Philip Larkin and friends
The week before last I wrote something for Engelsberg Ideas about Philip Larkin's Oxford Anthology of Twentieth Century English Verse, which was published fifty years ago last month (a hook's a hook). You can read it here.
Larkin's anthology is often remembered for its idiosyncrasies, but those idiosyncracies led him to some brilliant poems which might otherwise have been passed over - at least by me (poets, too: I have just got a copy of Tony Connor's collection Lodgers). The assembly process also forced him to reconsider at least some of his own ideas about modern poetry - and raised some provocative questions about what those kind of poetry anthologies are really for.
Thinking about Larkin wrestling with contemporary poetry is a reminder that he wasn't always the isolated figure he is sometimes made out as. In his 1993 biography, Andrew Motion expressed some surprise his friend had even agreed to the commission. But he also placed the book in the context of the various other ways in which Larkin was supporting poets at the time - serving on committees, judging awards, reviewing books (Larkin chaired the PBS during the 1980s).
Though the opportunity to edit the anthology came about by chance (the publisher's first choice, Louis MacNeice, had died unexpectedly), it could be seen as a culmination of those efforts. And yet in Andrew Motion's account, it was also a turning point: Larkin, Motion argued, ultimately found the experience of returning to Oxford - where he had taken a sabbatical to finish the reading and where he had once been a student - deeply depressing. Once he was safely back in Hull, he settled ever more deeply into his self-imposed isolation.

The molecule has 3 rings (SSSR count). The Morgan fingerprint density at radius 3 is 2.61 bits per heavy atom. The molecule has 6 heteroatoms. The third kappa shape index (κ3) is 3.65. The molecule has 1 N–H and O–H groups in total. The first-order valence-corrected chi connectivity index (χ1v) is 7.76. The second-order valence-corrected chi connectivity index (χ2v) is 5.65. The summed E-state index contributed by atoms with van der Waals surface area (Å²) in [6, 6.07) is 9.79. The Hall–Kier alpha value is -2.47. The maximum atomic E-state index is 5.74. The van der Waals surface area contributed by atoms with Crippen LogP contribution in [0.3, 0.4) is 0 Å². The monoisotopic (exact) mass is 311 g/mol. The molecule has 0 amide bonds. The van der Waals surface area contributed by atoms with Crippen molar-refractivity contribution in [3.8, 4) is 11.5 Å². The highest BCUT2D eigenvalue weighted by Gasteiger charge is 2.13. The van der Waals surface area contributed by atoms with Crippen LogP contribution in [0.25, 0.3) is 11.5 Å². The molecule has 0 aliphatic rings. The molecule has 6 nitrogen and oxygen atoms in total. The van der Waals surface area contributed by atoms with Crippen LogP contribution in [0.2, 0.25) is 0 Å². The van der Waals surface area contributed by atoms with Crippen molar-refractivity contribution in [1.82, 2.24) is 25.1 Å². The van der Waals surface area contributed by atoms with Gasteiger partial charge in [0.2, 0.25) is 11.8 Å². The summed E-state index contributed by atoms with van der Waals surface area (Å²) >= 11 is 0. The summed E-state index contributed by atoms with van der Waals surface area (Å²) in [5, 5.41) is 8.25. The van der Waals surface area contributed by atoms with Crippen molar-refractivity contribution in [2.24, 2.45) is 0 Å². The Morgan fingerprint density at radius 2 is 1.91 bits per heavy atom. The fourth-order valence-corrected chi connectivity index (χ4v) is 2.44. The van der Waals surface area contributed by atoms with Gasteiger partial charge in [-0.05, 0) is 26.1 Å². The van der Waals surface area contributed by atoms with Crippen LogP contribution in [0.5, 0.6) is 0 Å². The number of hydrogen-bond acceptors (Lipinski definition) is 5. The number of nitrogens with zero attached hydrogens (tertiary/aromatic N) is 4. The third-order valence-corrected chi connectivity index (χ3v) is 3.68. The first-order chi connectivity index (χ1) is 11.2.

That lingering isolation extends to how we read Larkin’s poems. I often get the feeling that besides the so-called Movement, in which he never really fitted (and which was never an organised movement anyway, except in Robert Conquest's head), Larkin is rarely read in the context of his contemporaries. This is as true for readers as it is for critics. Larkin doesn't feature in many comparative studies. I talk to people who say that they don't read much modern poetry, besides Larkin.
This is a shame on both counts. Larkin wasn't always generous about his contemporaries, but he can still be a rewarding guide to other writers. One example besides the anthology would be his well-documented admiration for his friend Gavin Ewart. Other connections might demand a little more deduction: The Philip Larkin Society's conference last year, for instance, included a paper from Will May on Larkin's borrowings from Stevie Smith.
The Society, incidentally, aims to promote understanding and appreciation of Larkin's work, but also of the work of the poet’s contemporaries. I like to think Larkin would have liked that addition.
I don't think Larkin's critical isolation does his own poetry any favours. If we had a wider, richer view of post-war poetry - and of his place in it - we might finally be able to stop treating Larkin as a 'national monument', with all the depreciating luggage that has entailed; we might even be able to see his real achievements a little more clearly. Put that down as wishful thinking, perhaps.
The Oxford Anthology of Twentieth Century English Verse, ed. Philip Larkin (Oxford University Press, 1973)
Lodgers, Tony Connor (Oxford University Press, 1965)
Larkin: A Writer's Life, Andrew Motion (Faber, 1993)